A nonprofit created by Democratic candidate for governor Stacey Abrams tallied four liens worth $13,000 from the Georgia Department of Labor for unpaid unemployment contributions between 2014 and 2016, according to state tax records.
The records show the tax liens were filed against Third Sector Development, a nonprofit Abrams created in 1998 that was later expanded to oversee her New Georgia Project voter-registration effort.
Her campaign said a withholding error from a payroll service hired by the nonprofit caused the issues, which it said were corrected last year. The nonprofit negotiated a payment plan to pay back the fees, the campaign said, and they will be lifted once the final payment is made.
“Third Sector Development engaged a payroll services firm to guarantee compliance with state and federal unemployment obligations,” the campaign said, “and when the processing error was discovered, Third Sector Development corrected the mistake, as I hope every company would in support of its workers.”
Abrams has made a pledge to stop “wage theft” from firms who hire full-time employees and then classify them as independent contractors to deprive them of benefits.
In a press release sent over the weekend, her campaign said the practice could “cheat workers out of their hard-earned benefits — unemployment benefits, workers’ compensation, Social Security — and push already struggling families further behind.”
Abrams earned about $180,000 a year in 2014 as the part-time chief executive of the New Georgia Project, which set out to register hundreds of thousands of new voters in time for the midterm election. Her pay dropped to about $85,000 a year for roughly 15 hours of work a week in 2015.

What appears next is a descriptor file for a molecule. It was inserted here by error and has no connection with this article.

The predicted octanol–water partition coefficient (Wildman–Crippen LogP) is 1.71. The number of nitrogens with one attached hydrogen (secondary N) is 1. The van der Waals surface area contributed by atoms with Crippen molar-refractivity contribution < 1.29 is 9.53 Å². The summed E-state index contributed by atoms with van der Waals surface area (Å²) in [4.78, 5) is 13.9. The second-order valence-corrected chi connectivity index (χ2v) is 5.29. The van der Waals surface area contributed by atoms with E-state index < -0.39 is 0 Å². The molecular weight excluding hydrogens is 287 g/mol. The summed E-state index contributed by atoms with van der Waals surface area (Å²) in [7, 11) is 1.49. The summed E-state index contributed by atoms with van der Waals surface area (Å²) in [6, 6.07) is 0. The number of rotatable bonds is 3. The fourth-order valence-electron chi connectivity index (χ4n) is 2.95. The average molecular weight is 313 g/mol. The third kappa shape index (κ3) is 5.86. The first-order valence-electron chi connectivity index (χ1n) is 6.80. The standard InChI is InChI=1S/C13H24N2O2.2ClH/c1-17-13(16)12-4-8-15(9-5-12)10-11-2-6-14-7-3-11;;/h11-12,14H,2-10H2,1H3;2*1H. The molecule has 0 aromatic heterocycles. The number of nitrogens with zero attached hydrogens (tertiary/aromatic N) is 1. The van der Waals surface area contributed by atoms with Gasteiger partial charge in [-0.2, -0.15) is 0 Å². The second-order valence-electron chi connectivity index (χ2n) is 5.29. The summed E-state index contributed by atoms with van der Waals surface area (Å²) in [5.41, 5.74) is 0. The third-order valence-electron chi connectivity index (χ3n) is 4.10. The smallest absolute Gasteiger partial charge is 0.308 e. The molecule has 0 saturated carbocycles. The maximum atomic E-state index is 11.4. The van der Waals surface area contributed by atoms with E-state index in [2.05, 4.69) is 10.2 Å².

Abrams faces Democratic state Rep. Stacey Evans in the May primary for the party’s nomination. Her role with the New Georgia Project has featured prominently in an ongoing feud with Georgia Secretary of State Brian Kemp, a GOP candidate for governor.
They clashed during the 2014 campaign after Abrams’ project announced goals to register 800,000 minority voters within a decade, and wound up in a running legal battle over the group’s work. The project, still active, said it has thus far registered more than 200,000 minority voters.
Separately, Abrams also faced a $29,795 lien in federal income tax in 2010. Abrams and her accountant both told The Atlanta Journal-Constitution in 2012 that the lien was filed in error when she was trying to claim her parents, ministers on the Gulf coast, as dependents after they were financially wiped out by Hurricane Katrina and then hobbled by medical issues.
In a statement this week, Abrams said her financial challenges while working to support her family will help inform her decisions if she’s elected to Georgia’s top office.
“I will be a governor who understands the struggles that everyday families are facing,” she said, “and because of these experiences, I am committed to making sure that Georgian families have the basic resources they need when they fall on hard times.”